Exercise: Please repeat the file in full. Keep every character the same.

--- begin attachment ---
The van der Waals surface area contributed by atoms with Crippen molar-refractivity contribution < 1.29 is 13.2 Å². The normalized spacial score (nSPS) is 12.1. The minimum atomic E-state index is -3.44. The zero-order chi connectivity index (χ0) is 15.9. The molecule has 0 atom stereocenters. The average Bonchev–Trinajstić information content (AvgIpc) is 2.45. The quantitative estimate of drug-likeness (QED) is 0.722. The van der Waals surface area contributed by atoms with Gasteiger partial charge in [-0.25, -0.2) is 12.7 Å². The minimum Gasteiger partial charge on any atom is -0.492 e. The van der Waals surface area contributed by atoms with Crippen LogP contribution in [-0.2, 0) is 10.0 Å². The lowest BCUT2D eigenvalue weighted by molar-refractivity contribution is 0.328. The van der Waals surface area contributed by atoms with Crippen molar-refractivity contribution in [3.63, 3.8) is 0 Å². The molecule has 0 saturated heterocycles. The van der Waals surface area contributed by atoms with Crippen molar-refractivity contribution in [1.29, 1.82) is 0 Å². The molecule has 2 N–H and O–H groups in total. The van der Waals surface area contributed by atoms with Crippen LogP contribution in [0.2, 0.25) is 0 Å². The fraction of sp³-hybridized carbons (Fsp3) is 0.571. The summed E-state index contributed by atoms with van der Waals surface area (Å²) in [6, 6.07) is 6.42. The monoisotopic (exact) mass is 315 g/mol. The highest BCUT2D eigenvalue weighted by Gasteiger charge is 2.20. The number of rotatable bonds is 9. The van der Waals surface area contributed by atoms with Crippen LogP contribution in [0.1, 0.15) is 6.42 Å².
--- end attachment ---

The van der Waals surface area contributed by atoms with Crippen molar-refractivity contribution < 1.29 is 13.2 Å². The normalized spacial score (nSPS) is 12.1. The minimum atomic E-state index is -3.44. The zero-order chi connectivity index (χ0) is 15.9. The molecule has 0 atom stereocenters. The average Bonchev–Trinajstić information content (AvgIpc) is 2.45. The quantitative estimate of drug-likeness (QED) is 0.722. The van der Waals surface area contributed by atoms with Gasteiger partial charge in [-0.25, -0.2) is 12.7 Å². The minimum Gasteiger partial charge on any atom is -0.492 e. The van der Waals surface area contributed by atoms with Crippen LogP contribution in [-0.2, 0) is 10.0 Å². The lowest BCUT2D eigenvalue weighted by molar-refractivity contribution is 0.328. The van der Waals surface area contributed by atoms with Crippen molar-refractivity contribution in [3.63, 3.8) is 0 Å². The molecule has 0 saturated heterocycles. The van der Waals surface area contributed by atoms with Crippen molar-refractivity contribution in [1.29, 1.82) is 0 Å². The molecule has 2 N–H and O–H groups in total. The van der Waals surface area contributed by atoms with Crippen LogP contribution in [0.2, 0.25) is 0 Å². The fraction of sp³-hybridized carbons (Fsp3) is 0.571. The summed E-state index contributed by atoms with van der Waals surface area (Å²) in [6, 6.07) is 6.42. The monoisotopic (exact) mass is 315 g/mol. The highest BCUT2D eigenvalue weighted by Gasteiger charge is 2.20. The number of rotatable bonds is 9. The van der Waals surface area contributed by atoms with Crippen LogP contribution in [0.1, 0.15) is 6.42 Å².